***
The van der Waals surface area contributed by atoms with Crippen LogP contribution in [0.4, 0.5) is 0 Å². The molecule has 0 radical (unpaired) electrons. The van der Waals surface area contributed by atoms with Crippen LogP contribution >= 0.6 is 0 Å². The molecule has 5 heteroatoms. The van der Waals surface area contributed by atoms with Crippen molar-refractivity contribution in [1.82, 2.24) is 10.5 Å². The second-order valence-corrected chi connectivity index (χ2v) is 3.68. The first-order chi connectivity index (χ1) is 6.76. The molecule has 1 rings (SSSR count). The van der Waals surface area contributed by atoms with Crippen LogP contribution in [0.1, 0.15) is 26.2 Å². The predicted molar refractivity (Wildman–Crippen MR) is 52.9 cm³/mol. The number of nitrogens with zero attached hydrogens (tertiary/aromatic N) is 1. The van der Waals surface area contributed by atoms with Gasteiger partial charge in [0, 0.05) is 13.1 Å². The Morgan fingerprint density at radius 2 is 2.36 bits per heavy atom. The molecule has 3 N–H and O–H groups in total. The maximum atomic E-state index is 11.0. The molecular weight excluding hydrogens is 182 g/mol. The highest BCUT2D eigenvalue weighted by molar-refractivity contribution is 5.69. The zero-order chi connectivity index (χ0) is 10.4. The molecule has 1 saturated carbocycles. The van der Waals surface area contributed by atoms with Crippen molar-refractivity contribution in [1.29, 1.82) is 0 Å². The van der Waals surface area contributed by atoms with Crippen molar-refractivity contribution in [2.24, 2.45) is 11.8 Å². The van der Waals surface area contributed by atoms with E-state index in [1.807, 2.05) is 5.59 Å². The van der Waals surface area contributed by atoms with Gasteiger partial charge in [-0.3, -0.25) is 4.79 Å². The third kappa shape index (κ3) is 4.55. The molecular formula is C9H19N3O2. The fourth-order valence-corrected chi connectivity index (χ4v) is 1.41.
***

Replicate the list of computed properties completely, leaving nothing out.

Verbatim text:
The van der Waals surface area contributed by atoms with Crippen LogP contribution in [0.4, 0.5) is 0 Å². The molecule has 0 radical (unpaired) electrons. The van der Waals surface area contributed by atoms with Crippen LogP contribution >= 0.6 is 0 Å². The molecule has 5 heteroatoms. The van der Waals surface area contributed by atoms with Crippen molar-refractivity contribution in [1.82, 2.24) is 10.5 Å². The second-order valence-corrected chi connectivity index (χ2v) is 3.68. The first-order chi connectivity index (χ1) is 6.76. The molecule has 1 rings (SSSR count). The van der Waals surface area contributed by atoms with Crippen LogP contribution in [0.1, 0.15) is 26.2 Å². The predicted molar refractivity (Wildman–Crippen MR) is 52.9 cm³/mol. The number of nitrogens with zero attached hydrogens (tertiary/aromatic N) is 1. The van der Waals surface area contributed by atoms with Gasteiger partial charge in [0, 0.05) is 13.1 Å². The Morgan fingerprint density at radius 2 is 2.36 bits per heavy atom. The molecule has 3 N–H and O–H groups in total. The maximum atomic E-state index is 11.0. The molecular weight excluding hydrogens is 182 g/mol. The highest BCUT2D eigenvalue weighted by molar-refractivity contribution is 5.69. The zero-order chi connectivity index (χ0) is 10.4. The molecule has 1 saturated carbocycles. The van der Waals surface area contributed by atoms with Crippen molar-refractivity contribution in [1.29, 1.82) is 0 Å². The van der Waals surface area contributed by atoms with Crippen molar-refractivity contribution in [2.24, 2.45) is 11.8 Å². The van der Waals surface area contributed by atoms with E-state index in [1.807, 2.05) is 5.59 Å². The van der Waals surface area contributed by atoms with Gasteiger partial charge in [-0.3, -0.25) is 4.79 Å². The third kappa shape index (κ3) is 4.55. The molecular formula is C9H19N3O2. The fourth-order valence-corrected chi connectivity index (χ4v) is 1.41.